This article examines the experiences of living with smoke in the context of traditional domestic food-smoking enterprises. Smoke is largely discussed in architectural discourse as a pollutant that must be removed from the built environment. This article argues that the investigation of traditional food-smoking practices potentially shifts such discussions, positioning smoke as a driver of the domestic living system. Understanding the notion of living with smoke requires a twofold discussion between the spatiality of food-smoking driven by the environmental, cultural, and social aspects of the community; and the material fluctuation of smoke that define the body experience and movement. This research explores the experiential narrative of living with smoke in traditional fish-smoking dwellings in the Brebes neighborhood of Central Java, Indonesia. The study identified three intertwined experiential food-smoking narratives: (1) the activity flow of smoke, (2) fluctuating smoke behavior and the bodily response, and (3) smoke traces. These narratives suggest a fluid programming system that is driven by the spatial and material arrangements and maneuvers of living with smoke. In this system, dwellings no longer exist as conditioned spaces but are instead shaped by transactions between materials, bodies, space, and the surrounding neighborhood.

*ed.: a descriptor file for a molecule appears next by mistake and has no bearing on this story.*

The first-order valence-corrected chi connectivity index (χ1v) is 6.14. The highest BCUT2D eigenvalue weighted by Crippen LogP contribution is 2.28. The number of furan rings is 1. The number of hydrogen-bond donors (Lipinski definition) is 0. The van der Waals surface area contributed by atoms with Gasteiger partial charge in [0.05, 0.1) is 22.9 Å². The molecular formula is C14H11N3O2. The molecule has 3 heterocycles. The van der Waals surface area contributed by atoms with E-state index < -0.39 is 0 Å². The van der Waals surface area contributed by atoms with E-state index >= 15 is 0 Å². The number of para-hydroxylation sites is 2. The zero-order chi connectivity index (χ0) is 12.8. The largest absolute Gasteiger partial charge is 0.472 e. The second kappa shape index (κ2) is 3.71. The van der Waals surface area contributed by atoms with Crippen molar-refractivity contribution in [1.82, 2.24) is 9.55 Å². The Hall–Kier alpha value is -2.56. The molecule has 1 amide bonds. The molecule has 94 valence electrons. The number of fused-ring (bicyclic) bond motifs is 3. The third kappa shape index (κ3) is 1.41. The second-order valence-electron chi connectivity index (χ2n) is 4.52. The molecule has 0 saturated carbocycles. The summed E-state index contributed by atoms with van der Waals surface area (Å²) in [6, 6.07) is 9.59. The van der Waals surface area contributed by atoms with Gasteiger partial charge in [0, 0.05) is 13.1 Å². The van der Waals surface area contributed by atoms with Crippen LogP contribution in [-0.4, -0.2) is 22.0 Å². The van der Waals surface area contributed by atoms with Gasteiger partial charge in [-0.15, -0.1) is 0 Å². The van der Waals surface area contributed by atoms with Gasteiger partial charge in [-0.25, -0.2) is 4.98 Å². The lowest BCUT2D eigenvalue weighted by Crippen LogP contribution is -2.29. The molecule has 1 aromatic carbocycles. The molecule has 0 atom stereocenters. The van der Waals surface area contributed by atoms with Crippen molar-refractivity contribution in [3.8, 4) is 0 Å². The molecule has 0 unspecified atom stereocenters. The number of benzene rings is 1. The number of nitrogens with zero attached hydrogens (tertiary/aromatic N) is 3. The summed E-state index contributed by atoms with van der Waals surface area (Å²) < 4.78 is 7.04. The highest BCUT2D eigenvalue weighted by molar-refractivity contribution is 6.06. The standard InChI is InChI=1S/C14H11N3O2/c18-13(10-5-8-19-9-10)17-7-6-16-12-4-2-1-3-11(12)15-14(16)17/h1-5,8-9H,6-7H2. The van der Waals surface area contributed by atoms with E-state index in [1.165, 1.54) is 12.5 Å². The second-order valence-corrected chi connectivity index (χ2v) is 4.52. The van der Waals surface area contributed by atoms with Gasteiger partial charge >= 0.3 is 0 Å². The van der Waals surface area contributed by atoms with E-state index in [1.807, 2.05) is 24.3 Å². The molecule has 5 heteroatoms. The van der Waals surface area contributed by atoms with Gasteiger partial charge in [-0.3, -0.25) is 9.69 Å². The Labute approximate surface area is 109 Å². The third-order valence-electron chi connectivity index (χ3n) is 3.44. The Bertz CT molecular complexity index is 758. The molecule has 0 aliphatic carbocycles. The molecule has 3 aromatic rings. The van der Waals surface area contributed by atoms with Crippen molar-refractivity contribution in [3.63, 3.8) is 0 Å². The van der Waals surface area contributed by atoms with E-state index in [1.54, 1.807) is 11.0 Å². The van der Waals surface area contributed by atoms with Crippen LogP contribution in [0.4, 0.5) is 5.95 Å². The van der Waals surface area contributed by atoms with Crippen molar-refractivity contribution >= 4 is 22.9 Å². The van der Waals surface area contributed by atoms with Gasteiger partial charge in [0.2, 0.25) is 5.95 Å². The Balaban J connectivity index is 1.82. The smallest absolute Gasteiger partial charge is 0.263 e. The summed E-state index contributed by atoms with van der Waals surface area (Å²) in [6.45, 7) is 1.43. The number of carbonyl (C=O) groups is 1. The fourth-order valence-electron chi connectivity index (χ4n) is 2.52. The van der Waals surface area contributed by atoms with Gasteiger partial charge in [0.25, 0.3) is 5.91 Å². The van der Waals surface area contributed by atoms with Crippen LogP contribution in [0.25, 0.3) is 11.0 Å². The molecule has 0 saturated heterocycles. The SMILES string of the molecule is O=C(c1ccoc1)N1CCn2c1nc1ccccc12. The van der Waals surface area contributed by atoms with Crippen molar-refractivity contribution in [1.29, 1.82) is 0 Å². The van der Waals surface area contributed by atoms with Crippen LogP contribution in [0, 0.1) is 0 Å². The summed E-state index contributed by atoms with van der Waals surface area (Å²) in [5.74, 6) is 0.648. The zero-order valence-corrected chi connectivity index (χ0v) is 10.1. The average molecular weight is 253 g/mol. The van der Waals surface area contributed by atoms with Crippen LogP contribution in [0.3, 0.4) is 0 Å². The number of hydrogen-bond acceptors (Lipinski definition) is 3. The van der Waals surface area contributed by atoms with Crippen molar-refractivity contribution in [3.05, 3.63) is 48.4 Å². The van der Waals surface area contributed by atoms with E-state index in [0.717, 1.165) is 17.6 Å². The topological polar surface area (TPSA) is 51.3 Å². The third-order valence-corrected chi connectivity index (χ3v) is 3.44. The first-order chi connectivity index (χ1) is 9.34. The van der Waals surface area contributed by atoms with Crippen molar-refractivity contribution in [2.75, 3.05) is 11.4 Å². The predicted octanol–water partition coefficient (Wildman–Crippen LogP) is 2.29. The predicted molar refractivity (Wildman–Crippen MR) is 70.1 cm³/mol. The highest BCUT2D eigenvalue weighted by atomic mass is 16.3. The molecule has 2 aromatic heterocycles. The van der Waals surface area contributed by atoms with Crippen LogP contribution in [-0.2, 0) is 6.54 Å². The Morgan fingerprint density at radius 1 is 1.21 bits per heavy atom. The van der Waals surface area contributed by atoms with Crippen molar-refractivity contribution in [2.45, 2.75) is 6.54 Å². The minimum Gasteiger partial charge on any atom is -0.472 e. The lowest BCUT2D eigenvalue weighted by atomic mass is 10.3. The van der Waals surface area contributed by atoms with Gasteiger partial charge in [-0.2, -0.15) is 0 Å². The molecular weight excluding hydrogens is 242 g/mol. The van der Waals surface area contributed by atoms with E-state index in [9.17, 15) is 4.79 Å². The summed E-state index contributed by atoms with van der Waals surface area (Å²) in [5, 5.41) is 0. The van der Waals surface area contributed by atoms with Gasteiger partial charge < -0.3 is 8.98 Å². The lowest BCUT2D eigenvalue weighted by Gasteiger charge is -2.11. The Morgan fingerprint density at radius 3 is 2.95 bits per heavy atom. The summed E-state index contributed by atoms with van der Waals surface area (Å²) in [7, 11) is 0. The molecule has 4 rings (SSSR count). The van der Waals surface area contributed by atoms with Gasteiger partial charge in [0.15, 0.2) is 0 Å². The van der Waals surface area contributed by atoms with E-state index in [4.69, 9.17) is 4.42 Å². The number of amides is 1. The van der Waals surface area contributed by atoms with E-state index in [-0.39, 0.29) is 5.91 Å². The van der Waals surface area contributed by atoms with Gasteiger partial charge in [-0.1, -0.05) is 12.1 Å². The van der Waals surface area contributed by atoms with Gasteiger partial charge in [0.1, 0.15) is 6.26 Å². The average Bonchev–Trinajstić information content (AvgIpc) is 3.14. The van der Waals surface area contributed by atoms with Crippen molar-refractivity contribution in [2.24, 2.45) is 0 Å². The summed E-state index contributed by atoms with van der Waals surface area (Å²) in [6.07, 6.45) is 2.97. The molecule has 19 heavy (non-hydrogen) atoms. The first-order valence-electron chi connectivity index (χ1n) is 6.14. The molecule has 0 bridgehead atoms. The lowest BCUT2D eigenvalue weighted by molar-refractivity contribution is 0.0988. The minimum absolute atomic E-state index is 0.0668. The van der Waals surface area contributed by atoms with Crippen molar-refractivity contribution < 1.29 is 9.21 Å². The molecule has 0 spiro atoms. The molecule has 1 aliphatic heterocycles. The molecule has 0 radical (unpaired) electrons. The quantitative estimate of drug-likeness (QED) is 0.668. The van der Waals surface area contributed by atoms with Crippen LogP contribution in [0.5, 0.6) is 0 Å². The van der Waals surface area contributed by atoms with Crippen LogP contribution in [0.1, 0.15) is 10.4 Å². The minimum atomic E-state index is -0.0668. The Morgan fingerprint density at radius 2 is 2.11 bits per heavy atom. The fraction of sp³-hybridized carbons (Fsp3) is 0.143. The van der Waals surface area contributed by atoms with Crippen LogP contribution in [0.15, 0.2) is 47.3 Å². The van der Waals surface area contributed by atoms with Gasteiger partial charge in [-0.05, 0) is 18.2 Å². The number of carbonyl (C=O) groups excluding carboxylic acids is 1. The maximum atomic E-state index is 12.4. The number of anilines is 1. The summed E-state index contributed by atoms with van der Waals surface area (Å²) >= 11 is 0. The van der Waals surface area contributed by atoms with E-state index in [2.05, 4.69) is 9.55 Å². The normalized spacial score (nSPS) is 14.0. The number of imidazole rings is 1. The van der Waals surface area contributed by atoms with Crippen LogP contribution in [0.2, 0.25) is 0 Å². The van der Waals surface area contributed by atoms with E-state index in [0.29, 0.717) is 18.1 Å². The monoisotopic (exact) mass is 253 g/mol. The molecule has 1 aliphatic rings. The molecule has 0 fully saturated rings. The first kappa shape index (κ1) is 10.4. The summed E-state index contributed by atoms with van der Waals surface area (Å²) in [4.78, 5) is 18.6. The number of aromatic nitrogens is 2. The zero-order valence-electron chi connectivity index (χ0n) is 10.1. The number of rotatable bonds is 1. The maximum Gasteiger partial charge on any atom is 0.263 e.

- food-smoking practice